Breaking Muscle receives no compensation in exchange for reviews. The opinions expressed belong solely to the writer.
I don’t know about you, but I find chest heart rate straps can be quite frustrating at times. I have lost count of how many times I’ve prepared for a ride only to remember I haven’t put on my heart rate strap. Then I have to get half undressed to fix it in place. Other times, the contact pads are either too damp or they get dislodged and the signal becomes intermittent.
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This year seems to be the era of the fitness band. Some of these include heart rate sensors and can transmit to your cycling computer or a suitable phone. At last, it looks like I can eliminate the chest heart rate sensor.
The Mio LINK
Of the many fitness bands available, I shortlisted the Scosche Rhythm+ and the Mio LINK. I chose to test out the Mio LINK as it looked slightly more discreet and is claimed to be waterproof to 30m. Both of these devices transmit the common ANT+ and the newer Bluetooth Smart protocols. This means they are compatible with many cycling computers that use the ANT+ signals from the existing heart rate straps. Neither of these are compatible with the Polar GymLink or W.I.N.D protocols, though.
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The wrist strap uses an optical sensor to capture the changes in light reflected from two small green light-emitting diodes. It can be worn with the sensor on the inside or outside of the lower arm above the wrist.
“Fitting the device is easy with a flexible watch-type strap. Once it is in place, it is quite discreet and easily fits under a shirtsleeve. When attached, the unit can be easily paired to your cycling computer or phone by following the appropriate menus.”
The unit has a small colored LED on the top, which gives an indication of detecting a heart rate. This LED also changes color depending upon which heart rate zone you are in. The zones can be set using the Mio LINK app for Android or iOS, but not Windows phones.
Unit with lights turned on.
I did not bother setting up the heart rate zones for the unit lights, as I have them set up on my cycling computer. I felt the light was likely to be buried under a shirtsleeve anyway. Also my iPod Touch 4 is an older generation that does not pick up the Bluetooth Smart signal.
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Fitting the device was easy with the flexible watch-type strap. Once it was in place, it was quite discreet and easily fit under a shirtsleeve. When attached, the unit can be easily paired to your cycling computer or phone by following the appropriate menus.
I had no problems detecting the Mio on my Garmin 705, PowerTap 2.4 Cervo, and ANT+ PC interface, as well as phone apps such as Adidas miCoach and Endomondo (both on Windows Phone).
miCoach phone screen data
The only issue I had was when I wore the unit for a longer ride with the sensors on the inside of the arm, as shown by the areas indicated below from the Garmin computer. This was simply due to my wrist flexor tendons sticking out slightly and lifting the unit off the skin. Turning it so the sensors were on the outside of the arm fixed the problem simply and I had no further issues. The instructions do say you may have to experiment with a few alternative positions to find the right spot.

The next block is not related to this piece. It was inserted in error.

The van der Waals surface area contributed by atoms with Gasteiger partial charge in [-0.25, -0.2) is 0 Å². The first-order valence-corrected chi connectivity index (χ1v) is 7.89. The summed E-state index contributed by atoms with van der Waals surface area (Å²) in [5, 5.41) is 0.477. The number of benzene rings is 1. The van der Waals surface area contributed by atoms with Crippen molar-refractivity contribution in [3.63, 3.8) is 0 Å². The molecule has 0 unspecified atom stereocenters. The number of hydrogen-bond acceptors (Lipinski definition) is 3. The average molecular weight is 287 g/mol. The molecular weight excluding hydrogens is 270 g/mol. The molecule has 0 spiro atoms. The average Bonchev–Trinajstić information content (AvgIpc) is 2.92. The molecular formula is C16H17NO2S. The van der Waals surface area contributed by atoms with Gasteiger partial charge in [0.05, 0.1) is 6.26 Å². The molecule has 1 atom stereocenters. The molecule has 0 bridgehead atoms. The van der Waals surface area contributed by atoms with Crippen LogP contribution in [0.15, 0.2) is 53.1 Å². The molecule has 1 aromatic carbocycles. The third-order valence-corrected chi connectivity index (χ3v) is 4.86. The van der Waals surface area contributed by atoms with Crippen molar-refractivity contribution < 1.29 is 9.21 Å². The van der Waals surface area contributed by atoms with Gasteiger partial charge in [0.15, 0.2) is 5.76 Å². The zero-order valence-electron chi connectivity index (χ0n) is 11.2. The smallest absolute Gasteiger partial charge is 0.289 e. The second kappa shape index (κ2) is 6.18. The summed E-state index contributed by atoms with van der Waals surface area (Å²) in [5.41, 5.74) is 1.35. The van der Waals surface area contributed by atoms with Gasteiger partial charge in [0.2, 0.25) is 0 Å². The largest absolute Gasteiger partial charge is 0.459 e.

Heart rate innacuracies due to improper positioning
Once I found the right spot, I was impressed. The device was comfortable to wear and easy to put on. There was no need to dampen the sensor pads or fiddle with the chest strap to get the right amount of tension for it to remain attached without feeling constrictive. I can imagine that for female riders, having a sensor that does not compete with a bra strap could be a distinct advantage.
Although I frequently use a power meter when riding and training, I do find a heart rate a useful source of information. When taking part in an endurance or recovery ride, I like to set upper and lower heart rate limits to ensure I am actually doing what I am supposed to be doing – and not getting carried away with sprints to the next sign or attacking up a hill.
“The device was comfortable to wear and easy to put on. There was no need to dampen the sensor pads or fiddle with the chest strap to get the right amount of tension for it to remain attached without feeling constrictive.”
Keeping to about 75 to 85% of threshold heart rate is a good area for an endurance ride. When performing a time trial, I like to set a minimum heart rate limit that is about 95% of my threshold heart rate. If I fall below this, then it signals to me that maybe I could try a little harder.
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When taking part in a longer sportive, I like to set a heart rate zone based upon the expected duration to make sure I can reach the end of the event before running out of glucose and bonking. The full-body fuel profile from an exercise metabolic rate test can be invaluable for this.
Finally, when performing an interval set on a static cycle, I use the heart rate measurement to see how quickly I am recovering or how quickly I am reaching threshold heart rate as an indication of my tolerance to high intensities. This should improve with greater levels of cardiovascular fitness.
Overall, I was very impressed with the Mio LINK wrist heart rate band, and it will certainly be replacing my chest straps this year.
The Mio LINK is available at Amazon.